In the wake of recent promising clinical results, Vertex Therapeutics announced the submission of a supplemental New Drug Application to the U.S. Food and Drug Administration for the approval of the drug Kalydeco (ivacaftor) for patients with cystic fibrosis who are more than 18 years old and present with the R117H mutation in the cystic fibrosis transmembrane conductance regulator (CFTR) gene. The drug is already used in the United States to treat CF patients who are more than six years old and who have one of nine different gene mutations.
“This submission is another step forward in our goal to help more people with this devastating disease,” said Jeffrey Chodakewitz, M.D., Senior Vice President and Chief Medical Officer at Vertex. “While people with the R117H mutation exhibit a wide range in the severity of their disease, their lung function often declines as they get older, marking the need for new medicines.”
In order to enroll this submission, Vertex performed a Phase 3 study of ivacaftor, which included 69 CF patients who were more than six years old and had at least one R117H mutation. The study wasn’t able to determine the absolute change from baseline in ppFEV1 (percent predicted forced expiratory volume in one second) for ivacaftor compared to placebo. However, the results demonstrated that patients more than 18 years old saw lung function improve significantly along with other key secondary endpoints.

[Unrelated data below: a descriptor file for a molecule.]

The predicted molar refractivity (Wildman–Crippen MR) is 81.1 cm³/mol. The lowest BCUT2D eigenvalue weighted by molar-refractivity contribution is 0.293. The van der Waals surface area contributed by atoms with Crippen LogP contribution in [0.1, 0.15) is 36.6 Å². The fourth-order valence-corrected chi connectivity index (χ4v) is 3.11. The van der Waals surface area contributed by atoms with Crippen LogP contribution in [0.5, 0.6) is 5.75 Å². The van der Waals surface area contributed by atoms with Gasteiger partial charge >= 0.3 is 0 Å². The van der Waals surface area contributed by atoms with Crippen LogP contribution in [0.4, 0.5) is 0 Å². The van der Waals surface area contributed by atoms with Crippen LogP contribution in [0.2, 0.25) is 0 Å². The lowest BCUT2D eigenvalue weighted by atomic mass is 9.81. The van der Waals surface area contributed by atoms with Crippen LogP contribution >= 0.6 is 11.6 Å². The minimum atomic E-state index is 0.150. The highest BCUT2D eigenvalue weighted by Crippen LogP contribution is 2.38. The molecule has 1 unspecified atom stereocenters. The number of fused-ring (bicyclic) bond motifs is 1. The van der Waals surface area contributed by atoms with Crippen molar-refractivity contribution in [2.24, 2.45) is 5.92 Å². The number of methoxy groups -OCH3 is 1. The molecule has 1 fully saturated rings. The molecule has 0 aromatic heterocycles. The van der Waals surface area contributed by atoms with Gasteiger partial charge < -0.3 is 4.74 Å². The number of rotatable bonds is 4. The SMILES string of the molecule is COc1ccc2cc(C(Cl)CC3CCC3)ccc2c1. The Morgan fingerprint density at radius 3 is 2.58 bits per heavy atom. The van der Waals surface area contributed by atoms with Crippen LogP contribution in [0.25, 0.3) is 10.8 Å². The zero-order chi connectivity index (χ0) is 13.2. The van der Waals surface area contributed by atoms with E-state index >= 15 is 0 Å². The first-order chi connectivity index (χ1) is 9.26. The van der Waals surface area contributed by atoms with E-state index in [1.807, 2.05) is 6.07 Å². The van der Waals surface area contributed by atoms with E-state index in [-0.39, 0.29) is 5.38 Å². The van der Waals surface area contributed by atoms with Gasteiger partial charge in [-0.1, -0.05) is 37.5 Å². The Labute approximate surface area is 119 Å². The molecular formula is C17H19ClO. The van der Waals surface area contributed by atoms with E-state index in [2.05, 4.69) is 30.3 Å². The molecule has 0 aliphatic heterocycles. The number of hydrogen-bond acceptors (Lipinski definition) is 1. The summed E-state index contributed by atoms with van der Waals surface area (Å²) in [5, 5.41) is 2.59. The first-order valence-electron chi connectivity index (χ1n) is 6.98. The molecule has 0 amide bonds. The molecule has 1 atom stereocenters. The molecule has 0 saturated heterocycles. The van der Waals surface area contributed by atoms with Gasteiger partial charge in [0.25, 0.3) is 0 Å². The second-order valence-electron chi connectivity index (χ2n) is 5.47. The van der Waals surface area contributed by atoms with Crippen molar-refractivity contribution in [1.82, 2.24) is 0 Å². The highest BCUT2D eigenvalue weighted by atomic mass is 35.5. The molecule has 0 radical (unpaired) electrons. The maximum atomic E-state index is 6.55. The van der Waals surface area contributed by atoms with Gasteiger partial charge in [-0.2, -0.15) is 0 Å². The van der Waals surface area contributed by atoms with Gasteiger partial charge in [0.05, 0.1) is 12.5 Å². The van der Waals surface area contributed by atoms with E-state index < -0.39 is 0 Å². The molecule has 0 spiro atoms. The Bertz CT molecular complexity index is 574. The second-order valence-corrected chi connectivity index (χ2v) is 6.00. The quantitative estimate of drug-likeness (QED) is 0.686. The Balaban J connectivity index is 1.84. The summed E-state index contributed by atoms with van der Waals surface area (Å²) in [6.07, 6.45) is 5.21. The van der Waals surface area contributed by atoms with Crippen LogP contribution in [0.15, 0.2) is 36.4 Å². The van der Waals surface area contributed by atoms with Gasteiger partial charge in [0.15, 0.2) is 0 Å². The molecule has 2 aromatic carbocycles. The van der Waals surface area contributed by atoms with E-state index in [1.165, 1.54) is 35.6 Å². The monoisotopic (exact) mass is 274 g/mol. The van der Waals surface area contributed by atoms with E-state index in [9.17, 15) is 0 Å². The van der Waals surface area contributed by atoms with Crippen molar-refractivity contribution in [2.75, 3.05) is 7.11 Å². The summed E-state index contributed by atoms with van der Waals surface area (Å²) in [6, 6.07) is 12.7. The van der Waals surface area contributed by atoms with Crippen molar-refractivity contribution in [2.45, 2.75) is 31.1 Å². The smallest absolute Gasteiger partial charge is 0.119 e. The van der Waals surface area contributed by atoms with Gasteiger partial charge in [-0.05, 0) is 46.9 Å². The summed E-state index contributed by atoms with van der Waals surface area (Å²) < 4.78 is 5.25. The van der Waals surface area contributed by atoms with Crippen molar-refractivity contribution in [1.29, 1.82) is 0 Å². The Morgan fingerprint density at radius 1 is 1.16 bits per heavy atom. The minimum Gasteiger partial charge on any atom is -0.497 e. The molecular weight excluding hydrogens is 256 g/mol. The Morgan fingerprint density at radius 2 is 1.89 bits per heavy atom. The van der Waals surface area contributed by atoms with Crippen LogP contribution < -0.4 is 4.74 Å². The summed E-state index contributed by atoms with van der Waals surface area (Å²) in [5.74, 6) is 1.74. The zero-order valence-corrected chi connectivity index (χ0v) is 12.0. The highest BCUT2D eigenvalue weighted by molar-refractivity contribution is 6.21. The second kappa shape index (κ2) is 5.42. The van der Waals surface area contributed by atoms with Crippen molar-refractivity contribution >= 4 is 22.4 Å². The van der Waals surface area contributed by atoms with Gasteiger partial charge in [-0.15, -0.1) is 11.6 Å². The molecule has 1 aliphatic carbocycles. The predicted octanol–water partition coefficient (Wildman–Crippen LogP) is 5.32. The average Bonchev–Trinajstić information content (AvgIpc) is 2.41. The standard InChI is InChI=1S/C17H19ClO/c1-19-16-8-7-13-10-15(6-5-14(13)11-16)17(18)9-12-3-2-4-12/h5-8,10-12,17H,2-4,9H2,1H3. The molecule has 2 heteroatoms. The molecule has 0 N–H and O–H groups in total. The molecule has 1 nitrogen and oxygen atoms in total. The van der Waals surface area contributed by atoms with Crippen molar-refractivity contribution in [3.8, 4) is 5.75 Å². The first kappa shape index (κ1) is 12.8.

The subset analysis performed to confirm the data included 50 CF patients with a mean baseline absolute FEV1 of 65 percent predicted. All patients revealed an average improvement of 5.0 percentage points in ppFEV1, through 24 weeks of treatment. A decrease in sweat chloride and improvements in CFQ-R was also observed. The safety and tolerability of the drug is similar to the one tested in previous Phase 3 studies for Kalydeco. Adverse events may include infective pulmonary exacerbation, cough, and headache.
Kalydeco is used currently in patients with the G551D, G178R, S549N, S549R, G551S, G1244E, S1251N, S1255P or G1349D mutations. The drug is not effective in patients with CF with 2 copies of the F508del mutation in the CFTR gene, and its safety in children with CF younger than 6 years of age has not been established. CF is a genetic disorder that affects about 300 people in the United States and is caused by a defective or missing CFTR protein that results from mutations in the CFTR gene.
The company also expressed its intention to submit a Marketing Authorization Application in Europe in the third quarter of 2014 for people with CF aged 18 or older and with the R117H mutation in the CFTR gene. The drug was recently recommended for approval by the European Committee for Medicinal Products for Human Use (CHMP), which may mean treatment for hundreds of people with specific non-gating mutations.